Many CEOs breaking ranks and leaving their companies: report

Lodging Conference CEOs
CEOs left their posts at a rapid pace in February. (Hotel Management)

Early indications for this year show CEOs are leaving their companies at a rapid clip.

The number of CEOs leaving their positions at U.S.-based companies reached 113 in February, 56.9% higher than February 2017, when 72 CEO exits were announced, according to executive coaching firm Challenger, Gray & Christmas.

February’s total was down 14% from 132 CEO exits in January.

In the first two months of 2018, 245 CEOs have left their posts, the highest January-February total since 2008, when 248 CEOs left in the first two months of the year during the great recession. The total is 22.5% higher than last year, when 200 CEOs left their posts through February.

“This year could end up being a big year for CEO changes, as companies attempt to comply with existing legislation and proposed legislation and deal with a tight labor market,” said Andrew Challenger, vice president of Challenger, Gray & Christmas.

Thirty-five CEOs retired from their posts in February, while another 28 transferred to another role in the company, such as a board member or other C-suite-level executive. In other situations, the CEO resigned, got a new position with another company, or they were removed during an acquisition/merger. Two exits were due to a scandal involving some form of sexual harassment.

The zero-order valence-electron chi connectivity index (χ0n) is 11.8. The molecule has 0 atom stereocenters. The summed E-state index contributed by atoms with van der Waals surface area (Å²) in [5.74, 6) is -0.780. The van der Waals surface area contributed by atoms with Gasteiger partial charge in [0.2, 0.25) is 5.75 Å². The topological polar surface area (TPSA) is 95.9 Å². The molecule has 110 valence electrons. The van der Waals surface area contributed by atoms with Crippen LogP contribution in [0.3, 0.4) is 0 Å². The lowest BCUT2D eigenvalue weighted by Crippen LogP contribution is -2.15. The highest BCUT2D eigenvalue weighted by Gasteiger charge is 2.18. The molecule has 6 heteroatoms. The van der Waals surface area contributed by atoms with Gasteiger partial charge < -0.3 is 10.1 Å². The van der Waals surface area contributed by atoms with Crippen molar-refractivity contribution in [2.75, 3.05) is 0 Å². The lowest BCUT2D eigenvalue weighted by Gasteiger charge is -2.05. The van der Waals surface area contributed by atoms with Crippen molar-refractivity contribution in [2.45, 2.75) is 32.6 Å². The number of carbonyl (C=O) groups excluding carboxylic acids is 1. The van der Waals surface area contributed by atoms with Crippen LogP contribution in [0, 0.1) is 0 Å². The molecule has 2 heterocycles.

There are things CEOs can do to help ensure a longer tenure, according to a study by Booz & Company.

Executives can focus less on extraordinary gains in shareholder value during their first two years in office and more on organizational and strategic reforms that aim at strong and steady growth.

The departures will likely be followed by stock volatility. “When a CEO dies or suddenly resigns, then one thing that is certain is that major volatility is heading for that company at the strategic level,” said Ben Bradfield on Quora.

“That ultimately affects growth prospects, profit margins, dividends and ultimately opportunity for capital appreciation,” Bradfield said. “Most of the money that supports share prices has a distaste for this kind of volatility.”

“In the long run, the company may replace the CEO and actually turn out better, but a lot of major investors with long positions, such as pensions funds and mutual funds, would rather not take that risk and so instead decide to book profits by exiting their positions,” Bradfield said.

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